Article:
Search Results

You are looking at 1 - 10 of 19 items for

  • Author or Editor: Matthew Lebsock x
  • All content x
Clear All Modify Search
Matthew D. Lebsock and Kentaroh Suzuki

Abstract

A precipitating marine cumulus cloud simulation is coupled to radiation propagation models to simulate active and passive microwave observations at 94 GHz. The simulations are used to examine the error characteristics of the total water path retrieved from the integral constraints of the passive microwave brightness temperature or the path-integrated attenuation (PIA) using a spatial interpolation technique. Three sources of bias are considered: 1) the misdetection of cloudy pixels as clear, 2) the systematic differences in the column water vapor between cloudy and clear skies, and 3) the nonuniform beamfilling effects on the observables. The first two sources result in biases on the order of 5–10 g m−2 of opposite signs that tend to cancel. The third source results in a bias that increases monotonically with the water path that approaches 50%. Nonuniform beamfilling is sensitive to footprint size. Random error results from both instrument measurement precision and the natural variability in the relationship between the water path and the observables. Random errors for the retrievals using the CloudSat PIA are estimated to be the larger of either 20 g m−2 or 30%. A radar/radiometer system with a measurement precision of 0.3 K or 0.05 dB could reduce this error to the larger of either 10 g m−2 or 30%. All error mechanisms reported here result from variability in either the spatial structure of the atmosphere or the hydrometeor drop size distribution. The results presented here are specific to the cloud simulation and in general the magnitude will vary globally.

Full access
Peter Kalmus, Matthew Lebsock, and João Teixeira

Abstract

The authors estimate summer mean boundary layer water and energy budgets along a northeast Pacific transect from 35° to 15°N, which includes the transition from marine stratocumulus to trade cumulus clouds. Observational data is used from three A-Train satellites, Aqua, CloudSat, and the Cloud–Aerosol Lidar and Infrared Pathfinder Satellite Observations (CALIPSO); data derived from GPS signals intercepted by microsatellites of the Constellation Observing System for Meteorology, Ionosphere, and Climate (COSMIC); and the container-ship-based Marine Atmospheric Radiation Measurement Program (ARM) Global Energy and Water Cycle Experiment Cloud System Study/Working Group on Numerical Experimentation (GCSS/WGNE) Pacific Cross-Section Intercomparison (GPCI) Investigation of Clouds (MAGIC) campaign. These are unique satellite and shipborne observations providing the first global-scale observations of light precipitation, new vertically resolved radiation budget products derived from the active sensors, and well-sampled radiosonde data near the transect. In addition to the observations, the European Centre for Medium-Range Weather Forecasts (ECMWF) Interim Re-Analysis (ERA-Interim) fields are utilized to estimate the budgets. Both budgets approach within 3 W m−2 averaged along the transect, although uncertainty estimates from the study are much larger than this residual. A mean entrainment rate along the transect of mm s−1 is also estimated. A gradual transition is observed in the climatological mean from the stratocumulus regime to the cumulus regime characterized by an increase in boundary layer height, latent heat flux, rain, and the horizontal advection of dry air and a decrease in entrainment of warm dry air.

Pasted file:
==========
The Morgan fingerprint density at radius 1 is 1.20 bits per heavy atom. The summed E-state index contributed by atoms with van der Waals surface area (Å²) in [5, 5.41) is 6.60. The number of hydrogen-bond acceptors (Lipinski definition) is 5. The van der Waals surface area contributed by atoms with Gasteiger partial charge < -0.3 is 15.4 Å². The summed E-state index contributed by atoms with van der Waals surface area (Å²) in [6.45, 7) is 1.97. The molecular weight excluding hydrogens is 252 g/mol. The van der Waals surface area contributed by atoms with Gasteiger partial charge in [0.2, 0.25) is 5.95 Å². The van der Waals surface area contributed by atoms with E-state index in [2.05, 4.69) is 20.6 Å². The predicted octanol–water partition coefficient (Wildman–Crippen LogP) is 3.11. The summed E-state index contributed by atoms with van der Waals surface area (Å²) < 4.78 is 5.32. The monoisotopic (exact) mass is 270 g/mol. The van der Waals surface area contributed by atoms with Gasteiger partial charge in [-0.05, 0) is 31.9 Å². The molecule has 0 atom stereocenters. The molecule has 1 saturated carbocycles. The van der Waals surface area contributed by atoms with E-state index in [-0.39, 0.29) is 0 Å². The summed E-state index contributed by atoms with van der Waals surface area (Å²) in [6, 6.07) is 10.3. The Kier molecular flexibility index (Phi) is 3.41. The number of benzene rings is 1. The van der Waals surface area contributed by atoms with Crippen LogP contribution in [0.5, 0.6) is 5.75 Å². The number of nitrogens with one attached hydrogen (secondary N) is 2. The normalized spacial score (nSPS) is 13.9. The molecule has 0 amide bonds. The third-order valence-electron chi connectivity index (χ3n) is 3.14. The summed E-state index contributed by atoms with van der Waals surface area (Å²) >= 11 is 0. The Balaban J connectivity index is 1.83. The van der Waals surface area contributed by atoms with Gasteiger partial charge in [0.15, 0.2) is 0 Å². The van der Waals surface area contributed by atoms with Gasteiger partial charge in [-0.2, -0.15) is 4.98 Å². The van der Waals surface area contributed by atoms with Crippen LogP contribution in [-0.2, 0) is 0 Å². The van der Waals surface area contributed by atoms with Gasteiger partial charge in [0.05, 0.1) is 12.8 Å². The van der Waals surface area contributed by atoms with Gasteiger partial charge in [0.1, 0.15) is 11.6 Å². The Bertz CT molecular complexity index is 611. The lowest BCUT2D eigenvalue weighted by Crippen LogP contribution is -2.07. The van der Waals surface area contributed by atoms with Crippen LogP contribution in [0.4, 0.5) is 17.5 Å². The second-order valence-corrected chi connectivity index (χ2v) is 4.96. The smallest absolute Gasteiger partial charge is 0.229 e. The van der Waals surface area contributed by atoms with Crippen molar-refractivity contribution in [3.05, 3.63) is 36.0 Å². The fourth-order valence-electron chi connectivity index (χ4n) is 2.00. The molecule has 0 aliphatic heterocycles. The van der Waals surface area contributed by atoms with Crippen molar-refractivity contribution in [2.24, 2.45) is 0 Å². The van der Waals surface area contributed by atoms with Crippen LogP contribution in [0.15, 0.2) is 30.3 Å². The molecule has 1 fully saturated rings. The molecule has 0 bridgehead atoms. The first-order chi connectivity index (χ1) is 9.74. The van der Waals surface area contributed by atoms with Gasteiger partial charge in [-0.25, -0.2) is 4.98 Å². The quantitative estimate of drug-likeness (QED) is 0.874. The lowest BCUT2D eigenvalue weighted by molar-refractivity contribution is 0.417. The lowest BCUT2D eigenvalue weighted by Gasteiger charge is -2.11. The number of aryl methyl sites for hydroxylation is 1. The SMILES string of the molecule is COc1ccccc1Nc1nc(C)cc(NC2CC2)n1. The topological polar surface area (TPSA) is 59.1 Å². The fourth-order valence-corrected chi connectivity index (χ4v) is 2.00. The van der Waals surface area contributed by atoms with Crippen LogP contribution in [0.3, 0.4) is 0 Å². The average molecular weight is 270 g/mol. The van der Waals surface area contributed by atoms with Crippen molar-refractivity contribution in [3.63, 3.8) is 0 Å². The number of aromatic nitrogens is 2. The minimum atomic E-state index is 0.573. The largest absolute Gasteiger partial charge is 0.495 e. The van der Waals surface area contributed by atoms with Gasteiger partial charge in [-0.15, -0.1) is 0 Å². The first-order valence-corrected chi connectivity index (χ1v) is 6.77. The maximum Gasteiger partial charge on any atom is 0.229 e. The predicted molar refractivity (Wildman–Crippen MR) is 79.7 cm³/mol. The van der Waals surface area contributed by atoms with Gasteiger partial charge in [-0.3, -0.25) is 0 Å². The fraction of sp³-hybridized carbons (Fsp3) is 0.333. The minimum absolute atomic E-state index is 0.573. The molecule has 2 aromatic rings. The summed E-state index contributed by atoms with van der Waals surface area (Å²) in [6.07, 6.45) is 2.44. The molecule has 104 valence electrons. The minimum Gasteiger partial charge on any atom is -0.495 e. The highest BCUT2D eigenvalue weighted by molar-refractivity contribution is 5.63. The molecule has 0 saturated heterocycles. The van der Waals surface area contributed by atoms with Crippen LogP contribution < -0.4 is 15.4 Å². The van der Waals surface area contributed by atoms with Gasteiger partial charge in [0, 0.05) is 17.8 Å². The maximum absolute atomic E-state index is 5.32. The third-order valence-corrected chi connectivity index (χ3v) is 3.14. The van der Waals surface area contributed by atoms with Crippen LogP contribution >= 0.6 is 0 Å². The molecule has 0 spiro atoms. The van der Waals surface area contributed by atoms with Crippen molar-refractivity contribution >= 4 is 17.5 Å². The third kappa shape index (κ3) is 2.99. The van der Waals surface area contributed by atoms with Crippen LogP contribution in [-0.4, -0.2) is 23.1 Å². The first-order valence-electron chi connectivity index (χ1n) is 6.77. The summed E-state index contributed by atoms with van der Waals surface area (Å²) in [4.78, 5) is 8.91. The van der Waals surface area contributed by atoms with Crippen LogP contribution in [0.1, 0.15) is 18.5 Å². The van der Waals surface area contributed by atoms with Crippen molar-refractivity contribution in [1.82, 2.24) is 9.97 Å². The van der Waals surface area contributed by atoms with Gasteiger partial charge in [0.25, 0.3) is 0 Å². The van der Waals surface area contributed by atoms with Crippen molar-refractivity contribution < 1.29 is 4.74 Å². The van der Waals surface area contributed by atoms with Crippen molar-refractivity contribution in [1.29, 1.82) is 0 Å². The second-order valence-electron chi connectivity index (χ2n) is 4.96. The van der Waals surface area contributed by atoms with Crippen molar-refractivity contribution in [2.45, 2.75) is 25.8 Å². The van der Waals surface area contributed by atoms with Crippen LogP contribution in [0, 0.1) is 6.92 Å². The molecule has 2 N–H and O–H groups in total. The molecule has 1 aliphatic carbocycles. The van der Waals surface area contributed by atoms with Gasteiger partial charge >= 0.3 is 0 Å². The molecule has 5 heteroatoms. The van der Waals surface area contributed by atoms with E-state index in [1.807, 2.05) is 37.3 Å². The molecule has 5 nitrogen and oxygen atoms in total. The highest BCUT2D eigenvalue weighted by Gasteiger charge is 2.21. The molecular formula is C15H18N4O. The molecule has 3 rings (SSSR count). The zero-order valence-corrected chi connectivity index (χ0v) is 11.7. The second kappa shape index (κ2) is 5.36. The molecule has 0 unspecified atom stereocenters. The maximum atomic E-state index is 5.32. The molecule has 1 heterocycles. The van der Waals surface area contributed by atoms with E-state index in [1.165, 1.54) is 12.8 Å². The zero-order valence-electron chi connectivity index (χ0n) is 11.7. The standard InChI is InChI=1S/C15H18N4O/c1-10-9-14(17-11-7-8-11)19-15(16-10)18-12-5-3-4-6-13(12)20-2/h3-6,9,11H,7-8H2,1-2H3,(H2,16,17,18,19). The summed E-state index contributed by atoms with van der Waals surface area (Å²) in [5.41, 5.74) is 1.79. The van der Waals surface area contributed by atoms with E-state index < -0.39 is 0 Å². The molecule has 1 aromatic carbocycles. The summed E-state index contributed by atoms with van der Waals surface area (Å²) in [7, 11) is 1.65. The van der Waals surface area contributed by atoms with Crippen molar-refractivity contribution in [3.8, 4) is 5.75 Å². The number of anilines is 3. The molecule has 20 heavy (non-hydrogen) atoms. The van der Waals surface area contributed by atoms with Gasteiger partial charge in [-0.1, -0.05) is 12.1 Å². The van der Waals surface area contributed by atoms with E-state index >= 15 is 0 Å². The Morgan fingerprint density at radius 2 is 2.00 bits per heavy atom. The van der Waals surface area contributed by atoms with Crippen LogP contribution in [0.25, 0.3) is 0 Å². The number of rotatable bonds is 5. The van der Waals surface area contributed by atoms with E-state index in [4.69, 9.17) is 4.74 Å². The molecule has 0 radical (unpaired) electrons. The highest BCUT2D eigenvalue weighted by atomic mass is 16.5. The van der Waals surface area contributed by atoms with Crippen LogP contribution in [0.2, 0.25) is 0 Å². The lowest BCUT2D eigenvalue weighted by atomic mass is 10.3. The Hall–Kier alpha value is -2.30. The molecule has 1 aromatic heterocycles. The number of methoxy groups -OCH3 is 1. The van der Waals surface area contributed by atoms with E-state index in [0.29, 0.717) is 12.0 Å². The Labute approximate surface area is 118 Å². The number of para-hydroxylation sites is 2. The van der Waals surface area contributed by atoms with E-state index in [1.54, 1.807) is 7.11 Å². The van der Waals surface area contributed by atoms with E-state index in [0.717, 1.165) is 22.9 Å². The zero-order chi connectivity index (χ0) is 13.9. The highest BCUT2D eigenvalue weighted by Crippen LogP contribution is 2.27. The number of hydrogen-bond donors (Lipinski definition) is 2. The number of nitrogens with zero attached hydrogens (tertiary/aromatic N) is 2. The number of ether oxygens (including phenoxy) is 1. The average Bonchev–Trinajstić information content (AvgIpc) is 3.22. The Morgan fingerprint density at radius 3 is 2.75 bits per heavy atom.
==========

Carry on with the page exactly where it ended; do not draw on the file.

Full access
Ryan Eastman, Matthew Lebsock, and Robert Wood

Abstract

Collocated CloudSat rain rates and Advanced Microwave Scanning Radiometer for EOS (AMSR-E) 89-GHz brightness temperature T b retrievals allow for the development of an algorithm to estimate light, warm rain statistics as a function of AMSR-E 89-GHz T b for shallow marine clouds. Four statistics are calculated from CloudSat rainfall rate estimates within each 4 km × 6 km T b pixel sampled by both sensors: the probability of rainfall, the mean rain rate, the mean rate when raining, and the maximum rain rate. Observations with overlying cold clouds are removed from the analysis. To account for confounding variables that modify T b, curves are fit to the mean relationships between T b and these four statistics within bins of constant column-integrated water vapor from AMSR-E, and sea surface temperature and wind speed from reanalysis grids. The coefficients that define these curves are then applied to all available AMSR-E T b retrievals to estimate rain rate throughout the eastern subtropical oceans. A preliminary analysis shows strong agreement between AMSR-E rain rates and the CloudSat training dataset. Comparison with an existing microwave precipitation product shows that the new statistical product has an improved sensitivity to light rain. A climatology for the year 2007 shows that precipitation rates tend to be heavier where the sea surface is warmer and that rain is most frequent where stratocumulus transitions to trade cumulus in the subtropics.

Full access
Catherine M. Naud, James F. Booth, Matthew Lebsock, and Mircea Grecu

Abstract